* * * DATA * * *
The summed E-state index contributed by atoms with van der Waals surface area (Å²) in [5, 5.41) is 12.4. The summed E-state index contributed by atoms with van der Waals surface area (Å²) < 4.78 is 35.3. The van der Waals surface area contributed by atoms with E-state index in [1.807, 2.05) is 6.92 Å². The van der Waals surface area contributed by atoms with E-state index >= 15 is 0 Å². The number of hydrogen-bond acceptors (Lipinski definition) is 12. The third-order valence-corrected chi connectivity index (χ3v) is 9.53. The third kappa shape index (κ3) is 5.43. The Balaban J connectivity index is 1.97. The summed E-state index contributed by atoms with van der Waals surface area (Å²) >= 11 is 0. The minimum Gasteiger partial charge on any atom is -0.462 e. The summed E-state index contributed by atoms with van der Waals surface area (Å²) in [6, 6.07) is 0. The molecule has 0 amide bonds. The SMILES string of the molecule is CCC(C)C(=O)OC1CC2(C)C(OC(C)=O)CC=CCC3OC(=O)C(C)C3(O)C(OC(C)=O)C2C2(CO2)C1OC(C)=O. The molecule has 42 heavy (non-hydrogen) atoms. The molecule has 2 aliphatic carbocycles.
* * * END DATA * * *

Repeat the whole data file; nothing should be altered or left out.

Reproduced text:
The summed E-state index contributed by atoms with van der Waals surface area (Å²) in [5, 5.41) is 12.4. The summed E-state index contributed by atoms with van der Waals surface area (Å²) < 4.78 is 35.3. The van der Waals surface area contributed by atoms with E-state index in [1.807, 2.05) is 6.92 Å². The van der Waals surface area contributed by atoms with E-state index >= 15 is 0 Å². The number of hydrogen-bond acceptors (Lipinski definition) is 12. The third-order valence-corrected chi connectivity index (χ3v) is 9.53. The third kappa shape index (κ3) is 5.43. The Balaban J connectivity index is 1.97. The summed E-state index contributed by atoms with van der Waals surface area (Å²) >= 11 is 0. The minimum Gasteiger partial charge on any atom is -0.462 e. The summed E-state index contributed by atoms with van der Waals surface area (Å²) in [6, 6.07) is 0. The molecule has 0 amide bonds. The SMILES string of the molecule is CCC(C)C(=O)OC1CC2(C)C(OC(C)=O)CC=CCC3OC(=O)C(C)C3(O)C(OC(C)=O)C2C2(CO2)C1OC(C)=O. The molecule has 42 heavy (non-hydrogen) atoms. The molecule has 2 aliphatic carbocycles.